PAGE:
Mama in Kindergarten: Then and Now

I have thought about this important year of our lives quite a bit. Rose got better and we all got braver. Little by little the fear loosened its hold on us. Everything got back to normal with the exception of the medication. The side effects seemed minimal.

We were blessed with a great year at school. It was wonderful to feel like both my children were in a good place. I had hours each day to think about my own future. The family balance was restored. We each had our own interests.

We toyed with the idea that maybe this epilepsy was really gone. That the seizures were just childhood developmental events. Rose was on level with her peers and healthy except for the ear infections.

I guess relishing all those good times makes the come-back-crashes more overwhelming. I have read what many epilepsy folks write on the internet. They lament that the seizures came back. Adults must give up driving for months or longer. It is a setback.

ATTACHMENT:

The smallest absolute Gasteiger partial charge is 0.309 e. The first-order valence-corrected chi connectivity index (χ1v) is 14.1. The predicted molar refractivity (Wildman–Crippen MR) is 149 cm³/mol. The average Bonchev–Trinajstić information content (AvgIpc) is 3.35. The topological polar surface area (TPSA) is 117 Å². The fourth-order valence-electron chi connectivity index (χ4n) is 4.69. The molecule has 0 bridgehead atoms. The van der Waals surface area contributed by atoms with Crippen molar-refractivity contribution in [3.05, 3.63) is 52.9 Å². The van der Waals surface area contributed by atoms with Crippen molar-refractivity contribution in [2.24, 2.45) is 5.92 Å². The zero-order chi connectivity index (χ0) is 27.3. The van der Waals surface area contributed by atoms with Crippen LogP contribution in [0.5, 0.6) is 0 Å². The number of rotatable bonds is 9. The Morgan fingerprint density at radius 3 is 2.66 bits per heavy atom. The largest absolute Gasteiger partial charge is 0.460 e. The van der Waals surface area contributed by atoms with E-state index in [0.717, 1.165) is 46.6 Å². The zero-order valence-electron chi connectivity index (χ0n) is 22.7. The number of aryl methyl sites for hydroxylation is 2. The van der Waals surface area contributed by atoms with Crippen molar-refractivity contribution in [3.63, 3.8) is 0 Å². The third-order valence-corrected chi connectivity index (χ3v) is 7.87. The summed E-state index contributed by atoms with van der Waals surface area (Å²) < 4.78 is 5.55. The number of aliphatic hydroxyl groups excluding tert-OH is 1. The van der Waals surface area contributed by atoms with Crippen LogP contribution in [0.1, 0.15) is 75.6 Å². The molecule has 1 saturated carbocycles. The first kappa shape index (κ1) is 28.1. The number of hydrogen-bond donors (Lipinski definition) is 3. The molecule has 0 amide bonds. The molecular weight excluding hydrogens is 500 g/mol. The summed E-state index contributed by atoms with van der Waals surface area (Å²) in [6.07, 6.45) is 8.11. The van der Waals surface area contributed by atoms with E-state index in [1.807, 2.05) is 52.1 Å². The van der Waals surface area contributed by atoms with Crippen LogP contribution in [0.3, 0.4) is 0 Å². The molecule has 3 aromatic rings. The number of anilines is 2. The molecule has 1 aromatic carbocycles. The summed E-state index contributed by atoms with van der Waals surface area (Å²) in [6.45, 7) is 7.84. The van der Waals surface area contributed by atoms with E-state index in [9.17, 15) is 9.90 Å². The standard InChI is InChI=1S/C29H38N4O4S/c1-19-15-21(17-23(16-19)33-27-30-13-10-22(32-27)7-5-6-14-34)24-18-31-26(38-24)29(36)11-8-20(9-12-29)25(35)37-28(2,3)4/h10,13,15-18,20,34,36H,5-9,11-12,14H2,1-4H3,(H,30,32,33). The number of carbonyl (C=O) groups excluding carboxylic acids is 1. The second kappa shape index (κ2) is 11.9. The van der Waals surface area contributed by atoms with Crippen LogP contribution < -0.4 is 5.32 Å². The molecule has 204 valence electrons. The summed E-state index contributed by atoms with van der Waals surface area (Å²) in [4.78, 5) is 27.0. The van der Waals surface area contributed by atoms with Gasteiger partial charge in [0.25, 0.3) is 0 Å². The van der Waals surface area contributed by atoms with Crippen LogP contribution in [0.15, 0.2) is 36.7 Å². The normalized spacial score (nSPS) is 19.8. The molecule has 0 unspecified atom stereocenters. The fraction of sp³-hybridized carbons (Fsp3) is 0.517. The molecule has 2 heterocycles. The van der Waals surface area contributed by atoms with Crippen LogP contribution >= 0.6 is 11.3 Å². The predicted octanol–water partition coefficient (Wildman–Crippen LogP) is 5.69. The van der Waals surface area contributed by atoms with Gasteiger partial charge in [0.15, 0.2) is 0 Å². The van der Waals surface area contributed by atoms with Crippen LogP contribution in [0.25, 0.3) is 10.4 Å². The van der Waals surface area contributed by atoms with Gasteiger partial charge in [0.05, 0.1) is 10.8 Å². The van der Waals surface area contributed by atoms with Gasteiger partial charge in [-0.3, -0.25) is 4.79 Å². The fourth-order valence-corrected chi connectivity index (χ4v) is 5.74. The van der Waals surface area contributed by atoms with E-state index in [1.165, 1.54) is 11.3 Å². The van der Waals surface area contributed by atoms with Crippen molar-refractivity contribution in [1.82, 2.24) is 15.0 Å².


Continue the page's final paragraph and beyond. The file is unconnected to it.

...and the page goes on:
Those crashes just about broke Rose and me. We knew what they meant. The tether between us was restrung. The independence morphed back into dependence. It was hard not to resent each other. She felt we were too protective. I felt like I forfeited my freedom and career to save her. It was a difficult and challenging dance.

I do not mean that you should not enjoy every seizure-free second. I guess I wish the crashes had not been such a jolt to our psyche. I wonder if we could have been better prepared for the setbacks, so that we would not have felt a deep sense of mourning when the epilepsy resurfaced.

I wish someone had told us early on that we needed to fit our lives between the seizures, not put them on pause waiting for the seizures to leave her. It took us too long to figure out the damn things weren’t leaving. Maybe that is what I am trying to say to you. Get up and go on, epilepsy and all.

Here is the link to a poem I posted the day after Rose had her first seizure away at the university. It never gets easier.

Author: Flower Roberts

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